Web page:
Monday, September 12, 2016
Three Keys for Ethical Decision Making
Ethical decision making is a major component in the journalism field. Journalists all over the world make both big and small ethical decisions on a daily basis. These decisions not only have an effect on their work, but their company's brand as well. Ethical decisions are not always easy to make. In the article, “10 Questions to Make Good Ethical Decisions,” author Bob Steele does a great job at pin pointing questions one should ask themselves before they make any crucial ethical decisions. Although I agreed with all of his questions, three of them specifically stood out to me. I personally believe that these were the most important:
What are my ethical concerns?
This was the third question that Steele asked, but what I believe should be the first. If a journalist has to make an ethical decision, the first thing he or she should do is ask themselves what the ethical concerns are in the matter. What exactly are the ethical problems they need to confront? I personally would advise a journalist to write down every issue that even remotely makes them think that it could be seen as an ethical concern. Once they have everything written down, the next most important step is to think about their organization's policies and professional guidelines to help guide them.
What organizational policies and professional guidelines should I consider?
This was Steele’s fourth question. Once writing any ethical concerns down, this question is imperative for journalists to answer next. To be honest, some journalists may make their final ethical decisions by using this tool. Having organizational policies and guidelines, as well as having professional guidelines like the SPJ Code of Ethics, makes determining ethical decisions much easier. Organizations who do not have set policies, as well as journalists who do not consider professional codes, will seriously lack in the department of making ethical decisions.
A great example of this is TMZ, a celebrity gossip and entertainment news website. They have both a nightly show and an online site. When questioned if TMZ had its own code of ethics to help avoid international news crises, owner Harvey Levin stated, “oh yeah we would never do anything like that.” Organizations like TMZ, who report on controversial topics, should the be the first ones to have policies and codes of ethics in place for their journalists and reporters to reference. These organizations need to remember who their ethical decisions will ultimately affect in the long run.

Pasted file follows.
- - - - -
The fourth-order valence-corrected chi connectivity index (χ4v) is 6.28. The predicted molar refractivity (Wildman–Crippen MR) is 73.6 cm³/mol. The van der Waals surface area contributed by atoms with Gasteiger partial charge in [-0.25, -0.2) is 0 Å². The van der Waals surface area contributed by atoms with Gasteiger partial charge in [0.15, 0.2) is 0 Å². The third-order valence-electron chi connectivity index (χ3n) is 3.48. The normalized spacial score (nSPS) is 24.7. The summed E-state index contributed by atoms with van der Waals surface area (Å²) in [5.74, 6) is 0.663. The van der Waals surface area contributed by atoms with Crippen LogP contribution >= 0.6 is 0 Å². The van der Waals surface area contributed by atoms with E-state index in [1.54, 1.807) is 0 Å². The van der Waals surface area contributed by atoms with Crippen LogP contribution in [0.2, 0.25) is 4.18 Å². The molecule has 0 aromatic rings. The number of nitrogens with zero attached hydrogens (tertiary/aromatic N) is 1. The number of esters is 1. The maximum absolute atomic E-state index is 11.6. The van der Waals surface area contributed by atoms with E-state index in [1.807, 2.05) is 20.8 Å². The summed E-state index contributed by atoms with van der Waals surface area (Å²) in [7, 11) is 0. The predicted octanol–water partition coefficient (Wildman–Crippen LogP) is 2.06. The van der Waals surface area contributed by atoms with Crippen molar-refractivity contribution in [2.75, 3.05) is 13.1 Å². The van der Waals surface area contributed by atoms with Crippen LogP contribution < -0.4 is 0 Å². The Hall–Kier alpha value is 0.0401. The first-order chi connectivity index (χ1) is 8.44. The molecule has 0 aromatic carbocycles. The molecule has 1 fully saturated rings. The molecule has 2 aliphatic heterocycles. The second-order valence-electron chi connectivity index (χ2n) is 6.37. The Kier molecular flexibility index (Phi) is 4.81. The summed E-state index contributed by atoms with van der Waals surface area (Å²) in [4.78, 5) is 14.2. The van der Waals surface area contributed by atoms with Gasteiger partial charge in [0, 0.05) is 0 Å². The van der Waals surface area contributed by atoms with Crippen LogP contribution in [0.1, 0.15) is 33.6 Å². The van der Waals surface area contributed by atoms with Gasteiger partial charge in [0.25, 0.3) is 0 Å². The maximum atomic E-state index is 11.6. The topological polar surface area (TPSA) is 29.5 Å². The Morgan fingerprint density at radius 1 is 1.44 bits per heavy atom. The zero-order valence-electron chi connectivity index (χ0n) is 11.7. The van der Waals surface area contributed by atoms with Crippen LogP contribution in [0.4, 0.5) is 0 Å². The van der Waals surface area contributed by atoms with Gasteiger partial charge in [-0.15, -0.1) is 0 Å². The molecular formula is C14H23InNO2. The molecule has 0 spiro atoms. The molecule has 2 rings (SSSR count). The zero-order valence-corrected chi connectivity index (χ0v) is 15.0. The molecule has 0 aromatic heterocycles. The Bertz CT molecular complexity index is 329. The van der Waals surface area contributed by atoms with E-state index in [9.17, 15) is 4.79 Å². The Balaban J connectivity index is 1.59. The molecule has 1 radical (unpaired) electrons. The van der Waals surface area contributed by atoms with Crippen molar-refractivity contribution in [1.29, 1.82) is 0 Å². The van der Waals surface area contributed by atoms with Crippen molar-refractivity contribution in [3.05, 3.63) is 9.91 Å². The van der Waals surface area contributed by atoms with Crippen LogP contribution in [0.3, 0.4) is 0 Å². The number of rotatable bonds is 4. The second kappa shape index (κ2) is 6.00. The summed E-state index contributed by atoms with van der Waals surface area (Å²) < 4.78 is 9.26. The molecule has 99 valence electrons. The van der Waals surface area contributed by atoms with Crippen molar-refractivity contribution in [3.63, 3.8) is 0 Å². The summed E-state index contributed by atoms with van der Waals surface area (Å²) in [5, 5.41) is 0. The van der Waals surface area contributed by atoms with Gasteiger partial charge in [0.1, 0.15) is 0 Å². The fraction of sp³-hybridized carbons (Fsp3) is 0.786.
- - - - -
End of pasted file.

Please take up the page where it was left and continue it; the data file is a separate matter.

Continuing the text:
Who are the stakeholders?
Although, this is the sixth question Steele asks, I believe this to be the most important. Who is affected most by poor ethical decision-making? For one, I think a journalist should always think about the company or organization they work for when making an ethical decision. How will their decisions affect the company's brand and image? Will the decision hurt or hinder them? Or will it help them?
The most important stakeholder to remember is the general public - the people who ultimately invest their time to read or watch a journalist’s work. Catherine Gicheru, Kenyan editor, makes an excellent comment in an interview that yes, anybody can be a journalist, but that journalists need to understand “that they are doing this [journalism] for public good.” Gicheru goes on to state how journalists are so caught up in “chasing numbers and audiences” to help themselves. It is imperative for a journalist to remember that their job is solely for the public good. They need to ask themselves how their audience will be affected before they make ethical decisions.
I cannot stress enough how much ethical decision making is involved in the journalism field and how critical it is for journalists to make the right call on these decisions. I thought Bob Steele did a great job highlighting vital questions that may need to be asked before making any ethical decisions. In my opinion, if a journalist remembers my three favorite questions: What are the ethical concerns, what are the the organizational policies and professional guidelines to consider and who are the stakeholders, they will undoubtedly be on the right path to making the best ethical decisions.